Category Archives: Uncategorized

SmartThings Home Automation – Laundry Alerting

I have tried to create a fully automated “Smart Home” using many technologies with integrated workflows and automation. Alerting when the Washer and Dryer have finished their cycles has been one of the most convenient automation feature for my wife and I. I can’t tell you how many times we have started the laundry, forgot about it, and had to rewash the sour wet clothes. Here is how we do it.

First, and explanation of how this works.

I have my Washing Machine and Dryer, each plugged into their own Z-Wave Power Metering Switch/Plug. This give me insight into how much energy each are using, when they are powered on vs off. I use these plugs specifically: Zooz Zen15

When we start a load of laundry (Washer or Dryer), these Zooz Power Switches sense the energy being used, and SmartThings Hub assumes (correctly) that the laundry is being ran. Since there will always be a tiny bit of power being used, even when the laundry isn’t used, it only assumes the laundry is on when power usage exceeds 10 Watts. This power usage fluctuates during the cycle, especially for the Washing Machine. So the rule I have set in place is to monitor the usage and alert my phone when the Laundry is done. It knows when the laundry is finished when the power usage drops below 8 Watts for 4 mins. BOOM! Perfect solution, and it works every time.

Here is what you will need to pull it off, and I assume if you are reading this, you are already a SmartThings user and have some idea of how the IDE works.

After you have added the “Better Laundry Monitor” device type in your SmartThings IDE, go into your SmartThings app, Marketplace, Smart Apps, and scroll down to My Apps.
See Video Below


Update Plex Plugin on FreeNAS 11

If you are rocking your own FreeNAS storage at home or office, you’ll know that FreeNAS’ built-in plugins are hardly up to date. Updating the Plex plugin is fairly straightforward.

1. SSH to your FreeNAS
2. type: jls
3. Take the note of the Jail # of your Plex plugin
4. type:  jexec # csh (where # is the number of the jail noted in last step)
5. type:  fetch -o
5. type:  chmod 755
6. type:  ./ -u PlexPass_User -p PlexPass_password -a


vSphere Web Client Integration Plugin Not Working

When trying to manage your vSphere environment using the web client (or forced to in 6.5+), the Web Client Integration plugin is required to make use of many features the web client has to offer, like remote console, enhanced authentication, and deploying OVF appliances.

If you have downloaded and installed the plugin, but IE, Chrome, or Firefox do not activate the plugin, it can most likely be resolved by doing one of the following:

  1. Add the vCenter FQDN to the trusted site list:
    For vSphere 6.0-6.5: https://vCenter_FQDN
    For vSphere 5.5: https://vCenter_FQDN:9443
  2. Add the vCenter FQDN to the Local Intranet list (IE & Chrome)
  3. Uninstall Plugin, Clear Cache/Cookies, Reinstall Plugin, and Repeat option 1


HPE Proliant G7 Servers and vSphere 6.5 Purple Screen of Death

Upgrading VMware to ESXi 6.5 on HP G7 Servers will crash and cause you to scream and will require you to waste your time building a custom ISO that HPE could have easily done.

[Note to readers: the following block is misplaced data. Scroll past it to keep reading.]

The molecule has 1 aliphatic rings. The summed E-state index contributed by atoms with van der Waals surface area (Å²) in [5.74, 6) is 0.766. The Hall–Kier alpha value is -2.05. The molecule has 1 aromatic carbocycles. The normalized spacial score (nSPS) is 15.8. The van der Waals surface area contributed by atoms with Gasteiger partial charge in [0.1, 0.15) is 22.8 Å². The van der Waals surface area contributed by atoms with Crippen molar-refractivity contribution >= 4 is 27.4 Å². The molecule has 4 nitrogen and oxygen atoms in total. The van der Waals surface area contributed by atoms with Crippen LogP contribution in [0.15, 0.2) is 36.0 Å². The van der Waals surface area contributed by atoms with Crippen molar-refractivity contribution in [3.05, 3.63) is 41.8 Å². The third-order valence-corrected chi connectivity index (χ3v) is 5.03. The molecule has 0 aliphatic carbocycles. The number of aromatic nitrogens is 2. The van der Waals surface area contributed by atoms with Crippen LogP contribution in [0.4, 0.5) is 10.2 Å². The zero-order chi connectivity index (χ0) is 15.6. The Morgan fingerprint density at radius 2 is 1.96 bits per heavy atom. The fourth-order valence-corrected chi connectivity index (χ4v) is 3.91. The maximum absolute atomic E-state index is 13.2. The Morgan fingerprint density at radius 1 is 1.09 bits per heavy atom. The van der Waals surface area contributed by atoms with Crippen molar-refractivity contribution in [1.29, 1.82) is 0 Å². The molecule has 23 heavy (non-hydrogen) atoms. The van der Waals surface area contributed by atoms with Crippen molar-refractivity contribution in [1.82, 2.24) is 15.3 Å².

Best practice is to use the vendor’s custom ISO’s that have the hardware drivers integrated, so I used HPE’s latest Custom ISO.

HPE G7 Server support is being dropped by both HPE and VMware. In fact, vSphere 6.5 is supposedly the last version that will support the G7s. Knowing this info, I assumed upgrading from ESXi 6.0 to 6.5 on G7 would work, but I found out quickly that after the upgrade the hosts would “Purple Screen of Death” (PSOD) right after boot.

The Error: “PF Exception 14 in world 67667:sfcb-smx IP 0x0 addr 0x0″

The Issue: There are incompatible driver(s) in the customized ISO from HPE. Yes, there are more than one driver with issues.

The Workarounds: There are various workarounds that I have personally found to work, while others have been resolutions I have read about after I dealt with this, so I was not able to verify that they do indeed work, but I will list them nevertheless. Upgrading the firmware, BIOS, etc did not resolve the issue.
Note: All these workaround require a fresh install of ESXi. Running an Upgrade does not remove the incompatible drivers, and the host doesn’t stay alive long enough before crashing to manually remove them via SSH.

Solution 1: Use VMware’s Standard ISO Media
While this goes against many best practices, VMware doesnt offer too many vendor drivers in their ISO builds, so the offending drivers do not get installed and crash the system. While you can certainly use this method, you will want to follow-up and manually install the appropriate driver VIBs from HPE.

Solution 2: Build your own Custom ISO
This takes a bit more work, but is probably the most comprehensive path to resolution. You will basically need to remove drivers from the HPE Customized 6.5 ISO and inject those from the 6.0 ISO. The following are instructions on doing this.

Create Custom VMware ESXi Media



  • Launch vSphere PowerCLI

  • Add the HP ESXi 6.5 image bundle
    Add-EsxSoftwareDepot -DepotUrl C:\ESXi\

  • Check the Profile

  • Copy the Profile